Volume > Issue > The New Age Movement: No Effort, No Truth, No Solutions

The New Age Movement: No Effort, No Truth, No Solutions


By Christopher Lasch | April 1991
Christopher Lasch is Watson Professor of History at the University of Rochester and a Contributing Editor of the NOR. His latest book is The True and Only Heaven: Progress and Its Critics. The above article is part of a series on gnosticism. Part I appeared in our October 1986 issue, Part II in our December 1990 issue, Part III in our January-February 1991 issue, and Part IV in our March 1991 issue. Further installments are being contemplated.

The New Age movement — the latest contribution to our long history of bizarre spiritual fads and panaceas — invites a mixture of ridicule and indignant alarm. Not just the degradation of piety but its blatant commercialization prompts the suspicion of large-scale religious fraud. “There’s no Better Business Bureau” for spiritual shoppers, laments the philosopher and theologian Jacob Needleman. “Let the buyer beware.” Several counseling centers now serve those who claim to have been victimized by New Age cults. “It’s a manipulation of spiritualism,” says the director of one of these establishments, “that plays on people’s vulnerabilities to make money.”

The mind-cure market is booming, and patent medicines for the soul fetch a high price. Secondhand goods, for the most part, make up the traffic in salvation: the power of positive thinking, communications from the spirit world, astrology, miracle cures, mind over matter. But these wares — well-worn with use — find no lack of new buyers, many of them unaware that they are investing in reconditioned equipment.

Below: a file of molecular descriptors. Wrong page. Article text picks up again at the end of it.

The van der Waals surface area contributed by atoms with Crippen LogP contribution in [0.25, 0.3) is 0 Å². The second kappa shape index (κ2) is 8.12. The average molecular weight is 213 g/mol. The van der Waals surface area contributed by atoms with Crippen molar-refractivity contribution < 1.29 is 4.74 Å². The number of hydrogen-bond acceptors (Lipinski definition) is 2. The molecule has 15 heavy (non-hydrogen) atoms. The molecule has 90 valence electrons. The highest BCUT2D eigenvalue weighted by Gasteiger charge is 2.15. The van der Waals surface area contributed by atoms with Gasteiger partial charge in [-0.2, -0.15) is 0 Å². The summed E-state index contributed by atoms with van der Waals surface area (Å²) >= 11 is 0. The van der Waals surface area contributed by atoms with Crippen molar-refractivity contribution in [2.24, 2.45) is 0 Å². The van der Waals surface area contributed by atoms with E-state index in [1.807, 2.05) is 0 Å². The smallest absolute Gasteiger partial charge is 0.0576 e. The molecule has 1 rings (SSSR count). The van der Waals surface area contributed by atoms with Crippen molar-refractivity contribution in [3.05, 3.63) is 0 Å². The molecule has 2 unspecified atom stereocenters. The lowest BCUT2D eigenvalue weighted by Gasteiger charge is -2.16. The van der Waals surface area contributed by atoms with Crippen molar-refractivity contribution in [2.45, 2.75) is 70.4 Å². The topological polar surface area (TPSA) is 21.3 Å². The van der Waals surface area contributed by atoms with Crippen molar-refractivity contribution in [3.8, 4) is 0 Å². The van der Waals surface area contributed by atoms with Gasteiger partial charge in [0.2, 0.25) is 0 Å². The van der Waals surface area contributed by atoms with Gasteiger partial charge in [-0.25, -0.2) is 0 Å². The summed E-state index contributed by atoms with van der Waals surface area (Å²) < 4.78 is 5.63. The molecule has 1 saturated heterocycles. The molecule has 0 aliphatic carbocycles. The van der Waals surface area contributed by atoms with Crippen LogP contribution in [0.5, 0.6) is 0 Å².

Some of the old staples have been slightly updated. The medium now advertises herself as a “channel” for messages not only from departed friends and relatives but from complete strangers like Ramtha, a 35,000-year-old warrior who conquered the lost civilization of Atlantis and now predicts earthquakes in California, floods in Florida, and the imminent collapse of urban life. Atlantis itself has acquired a newly discovered sister city, Lemuria, founded, we are told, by a race of beings from space and later destroyed. The mystical properties of crystals are no longer confined to the medium’s crystal ball. Worn next to the skin, placed under the pillow during sleep, or strategically positioned at certain chakra points on the body, crystals can transmit the sacred “information” stored in them, encourage “positive thoughts and healing energy,” inspire “lofty and prophetic dreams,” or connect you with your “source.” These observations come from Katrina Raphaell’s Crystal Enlightenment, part of a small library of books, magazines, and newsletters on the subject.

Notwithstanding these additions to the spiritual pharmacy, most of its stock remains curiously old-fashioned, except that it is now sold in shopping malls, as it were, instead of at the corner drugstore. Such are the highly touted “cultural revolutions” of our time: The ambience changes; the ideas stay the same. Old landmarks fall to the bulldozer, but the new temples of commerce house the same old commodities, most of them shabby and second-rate, lacking any intrinsic value and therefore destined for immediate obsolescence.

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